City of Bangor v. AFSCME and MLRB, 449 A.2d 1129 (Me. 1982), 
affirming in part CV-80-574 and affirming Board Order in No. 80-41.

MAINE SUPREME JUDICIAL COURT            Reporter of Decisions
                                        Decision. No. 3048
                                        Law Docket No. Law-81-407

                            CITY OF BANGOR



                        Argued: June 16, 1982
                      Decided:  September 8, 1982

       DUFRESNE, A.R.J.


     The plaintiff, the City of Bangor, has appealed from a
Superior Court (Kennebec County) judgment affirming in part and
modifying in part an order of Maine Labor Relations Board [here-
inafter referred to as the MLRB] requiring the city to cease and
desist from engaging in certain employment practices and to
offer reinstatement, and award back pay and various benefits
to several employees who were unlawfully discharged.  The de-
fendants, the American Federation of State and County Municipal
Employees, Council No. 74 (hereinafter referred to as the AFSCME)
and the MLRB, have cross-appealed from that part of the Superior
Court decision which reverses the Board's findings, and the
remedies dependent thereon, with respect to the employees' date


of permanent hire.  We deny the plaintiff's appeal and sustain
the defendants' cross-appeals.

     The City of Bangor hires operations and maintenance em-
ployees as permanent, full-time employees or as seasonal
laborers.  Under the Maine Municipal Public Employees Labor
Relations Law, 26 M.R.S.A.  961-972 (1974), "public" employees
have the right to join labor organizations.  Employees who have
been employed for less than six months or who are temporary,,
seasonal or on-call employees, are not considered 'public
employees' and therefore do not have a protected right to
join unions, are not members of any bargaining unit and thus
do not receive the wages and benefits of a unionized employee.
See 26 M.R.S.A.  962(F) and (G).  Operations and mainten-
ance employees are represented by the defendant in this case,

     By 1976, the city had begun hiring under the title of "sea-
sonal laborer" persons who in fact worked on a full-time,
permanent basis.  At the same time, the number of full-time
permanent workers in the bargaining unit was declining, from
nearly 90 employees in the period between 1974 and 1976 to
approximately 74 employees between 1977 and 1978.  These
changes in the character of the workforce prompted two members
of the union to speak to their union representative, Ross
Ferrell, about the status of the seasonal employees.  Ferrell
subsequently met with the union steward and secretary and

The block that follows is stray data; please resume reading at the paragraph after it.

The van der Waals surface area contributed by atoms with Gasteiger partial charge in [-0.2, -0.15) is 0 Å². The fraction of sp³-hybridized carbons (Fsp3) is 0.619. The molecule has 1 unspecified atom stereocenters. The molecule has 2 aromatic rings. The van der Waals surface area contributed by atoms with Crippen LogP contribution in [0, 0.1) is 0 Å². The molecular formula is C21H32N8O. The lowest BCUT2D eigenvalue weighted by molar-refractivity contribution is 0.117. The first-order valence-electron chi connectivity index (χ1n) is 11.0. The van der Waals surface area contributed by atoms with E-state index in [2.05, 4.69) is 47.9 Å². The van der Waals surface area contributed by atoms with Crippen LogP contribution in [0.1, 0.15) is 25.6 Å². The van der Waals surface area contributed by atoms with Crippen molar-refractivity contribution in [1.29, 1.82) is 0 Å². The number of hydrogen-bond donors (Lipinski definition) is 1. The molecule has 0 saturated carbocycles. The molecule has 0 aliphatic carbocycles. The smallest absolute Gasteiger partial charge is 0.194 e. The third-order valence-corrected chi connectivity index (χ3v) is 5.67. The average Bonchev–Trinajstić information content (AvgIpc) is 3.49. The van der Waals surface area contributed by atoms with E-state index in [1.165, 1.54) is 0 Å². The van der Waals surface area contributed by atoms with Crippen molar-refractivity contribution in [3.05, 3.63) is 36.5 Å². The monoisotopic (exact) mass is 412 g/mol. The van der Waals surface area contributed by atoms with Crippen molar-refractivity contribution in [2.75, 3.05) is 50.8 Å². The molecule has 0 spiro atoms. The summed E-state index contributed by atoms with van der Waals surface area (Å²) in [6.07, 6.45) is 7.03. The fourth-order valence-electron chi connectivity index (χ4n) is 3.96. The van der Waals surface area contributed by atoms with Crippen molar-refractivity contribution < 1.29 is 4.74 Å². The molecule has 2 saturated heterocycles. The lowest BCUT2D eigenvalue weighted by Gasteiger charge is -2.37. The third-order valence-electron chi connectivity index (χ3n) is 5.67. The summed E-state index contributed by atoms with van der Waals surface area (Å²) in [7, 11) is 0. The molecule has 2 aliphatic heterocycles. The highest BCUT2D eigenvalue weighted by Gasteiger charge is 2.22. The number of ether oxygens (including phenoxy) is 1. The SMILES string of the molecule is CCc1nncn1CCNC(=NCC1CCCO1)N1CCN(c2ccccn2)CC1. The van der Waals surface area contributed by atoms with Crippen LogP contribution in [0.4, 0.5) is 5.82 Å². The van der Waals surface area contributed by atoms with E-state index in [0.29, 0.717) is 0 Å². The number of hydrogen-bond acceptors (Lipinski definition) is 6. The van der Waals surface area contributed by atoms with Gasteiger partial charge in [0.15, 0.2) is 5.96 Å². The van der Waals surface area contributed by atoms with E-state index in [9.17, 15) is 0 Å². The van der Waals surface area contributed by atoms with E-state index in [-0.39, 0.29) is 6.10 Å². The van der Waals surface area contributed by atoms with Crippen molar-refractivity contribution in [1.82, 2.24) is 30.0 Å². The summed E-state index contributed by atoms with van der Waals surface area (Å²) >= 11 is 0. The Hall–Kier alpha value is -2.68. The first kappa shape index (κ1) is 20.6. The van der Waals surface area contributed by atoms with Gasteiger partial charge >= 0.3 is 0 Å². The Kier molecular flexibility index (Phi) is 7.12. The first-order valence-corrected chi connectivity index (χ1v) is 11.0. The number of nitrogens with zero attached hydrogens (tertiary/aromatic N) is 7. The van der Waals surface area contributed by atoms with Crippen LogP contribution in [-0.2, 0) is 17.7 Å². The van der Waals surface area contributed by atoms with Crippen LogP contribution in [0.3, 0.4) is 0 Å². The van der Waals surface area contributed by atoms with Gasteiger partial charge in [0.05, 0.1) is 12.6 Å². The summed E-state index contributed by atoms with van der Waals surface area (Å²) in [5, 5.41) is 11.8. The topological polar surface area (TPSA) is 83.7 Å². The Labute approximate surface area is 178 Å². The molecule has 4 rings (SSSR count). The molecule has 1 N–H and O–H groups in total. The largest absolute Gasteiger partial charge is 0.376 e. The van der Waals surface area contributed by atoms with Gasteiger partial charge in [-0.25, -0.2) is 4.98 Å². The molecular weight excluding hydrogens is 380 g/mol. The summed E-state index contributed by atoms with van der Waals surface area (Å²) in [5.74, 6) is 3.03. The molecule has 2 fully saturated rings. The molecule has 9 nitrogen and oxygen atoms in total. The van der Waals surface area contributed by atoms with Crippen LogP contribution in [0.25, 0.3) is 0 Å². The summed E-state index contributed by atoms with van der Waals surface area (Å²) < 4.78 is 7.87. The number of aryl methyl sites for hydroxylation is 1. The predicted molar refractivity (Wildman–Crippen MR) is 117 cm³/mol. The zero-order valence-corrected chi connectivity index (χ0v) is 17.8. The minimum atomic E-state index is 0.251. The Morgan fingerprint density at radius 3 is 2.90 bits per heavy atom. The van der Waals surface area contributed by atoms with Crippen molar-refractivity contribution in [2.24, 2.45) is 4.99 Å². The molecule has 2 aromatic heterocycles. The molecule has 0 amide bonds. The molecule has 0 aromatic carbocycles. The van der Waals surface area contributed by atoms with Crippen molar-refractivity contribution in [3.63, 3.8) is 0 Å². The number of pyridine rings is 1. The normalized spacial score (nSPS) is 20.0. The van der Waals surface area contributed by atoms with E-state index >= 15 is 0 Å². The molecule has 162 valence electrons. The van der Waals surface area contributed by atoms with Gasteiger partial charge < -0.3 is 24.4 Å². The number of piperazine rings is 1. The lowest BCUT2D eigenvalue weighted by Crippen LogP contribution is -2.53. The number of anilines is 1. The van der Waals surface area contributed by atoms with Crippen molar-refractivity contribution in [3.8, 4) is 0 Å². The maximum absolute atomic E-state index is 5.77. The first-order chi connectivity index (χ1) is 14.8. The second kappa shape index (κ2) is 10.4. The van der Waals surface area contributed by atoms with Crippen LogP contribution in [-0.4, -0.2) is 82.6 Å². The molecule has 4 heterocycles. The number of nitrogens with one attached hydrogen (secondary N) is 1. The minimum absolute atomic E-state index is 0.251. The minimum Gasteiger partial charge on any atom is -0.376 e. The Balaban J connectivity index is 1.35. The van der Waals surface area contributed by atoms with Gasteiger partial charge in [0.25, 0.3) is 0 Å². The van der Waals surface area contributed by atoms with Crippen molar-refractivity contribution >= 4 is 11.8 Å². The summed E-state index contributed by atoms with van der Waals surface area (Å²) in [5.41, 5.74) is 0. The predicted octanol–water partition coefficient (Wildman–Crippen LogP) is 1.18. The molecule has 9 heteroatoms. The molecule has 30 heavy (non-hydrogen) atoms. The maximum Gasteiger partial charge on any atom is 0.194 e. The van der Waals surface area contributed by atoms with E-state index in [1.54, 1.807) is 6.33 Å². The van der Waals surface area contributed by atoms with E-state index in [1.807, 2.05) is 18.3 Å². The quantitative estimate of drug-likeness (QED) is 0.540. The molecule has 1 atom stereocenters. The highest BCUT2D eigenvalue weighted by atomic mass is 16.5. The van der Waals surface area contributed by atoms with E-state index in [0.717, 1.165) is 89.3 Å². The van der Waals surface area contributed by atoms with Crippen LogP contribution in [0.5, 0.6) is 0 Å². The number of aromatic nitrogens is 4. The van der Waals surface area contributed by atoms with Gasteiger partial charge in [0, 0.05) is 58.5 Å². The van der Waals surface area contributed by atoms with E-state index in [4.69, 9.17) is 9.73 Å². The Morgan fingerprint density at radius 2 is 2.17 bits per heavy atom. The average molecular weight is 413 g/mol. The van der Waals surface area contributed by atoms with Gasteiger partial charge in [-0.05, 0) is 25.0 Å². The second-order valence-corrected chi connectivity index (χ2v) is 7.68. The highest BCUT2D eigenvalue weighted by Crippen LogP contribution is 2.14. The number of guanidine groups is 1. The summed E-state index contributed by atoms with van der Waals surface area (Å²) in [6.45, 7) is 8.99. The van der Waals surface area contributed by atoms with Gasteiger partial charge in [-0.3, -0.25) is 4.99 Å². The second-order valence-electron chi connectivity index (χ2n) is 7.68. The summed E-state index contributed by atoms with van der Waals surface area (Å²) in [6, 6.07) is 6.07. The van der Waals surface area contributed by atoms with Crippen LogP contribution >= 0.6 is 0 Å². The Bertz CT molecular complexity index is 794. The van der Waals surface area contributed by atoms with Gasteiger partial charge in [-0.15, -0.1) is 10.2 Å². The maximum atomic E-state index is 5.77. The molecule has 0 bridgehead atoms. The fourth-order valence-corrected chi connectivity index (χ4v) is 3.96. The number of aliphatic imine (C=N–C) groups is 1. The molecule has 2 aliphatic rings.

three seasonal employees who then decided to file a grievance


contending that they should have been included in the unit.[fn]1

     The city's Personnel Labor Relations Director, Jack Perry,
testified that he then informed Ferrell that the employees
would be fired if the grievance were pursued.  The employees
decided to go forward with their complaint and were fired in
October of 1978.  Perry subsequently explained the reason
for these discharges:

          Principally I had had it up to my neck with
          Ross Ferrell in filing grievances that people
          weren't filing.  I'll tell you frankly that
          that happened in a couple of cases that went
          before the Maine Board of Arbitration since
          that period.  And he filed a grievance on
          these guys relative to benefits that they
          should be receiving.  So I just called Hank
          [the Director of Operations and Maintenance]
          and I said "To hell with this.  Let's get rid
          of this damn problem right here and now."

Perry later met with two of the discharged employees, determined
that they had not personally filed the grievance, and decided
to rehire them, since he thought "it really was not these guys'
fault that they did this, why the hell should I punish them?"
The grievance was ultimately deemed non-arbitrable.

     Undaunted by the employer's actions, the union soon
thereafter filed a petition for unit clarification with the
MLRB.[fn]2  On October 17, 1979, the Board decided that it could

1.  The grievance was actually filed by the union on the
employees' behalf.

2.  The statute describing the conditions under which a petition
may be brought states that "any public employer or any recognized
or certified bargaining agent may file" the petition.  Therefore,
the union, rather than the seasonal employees, brought the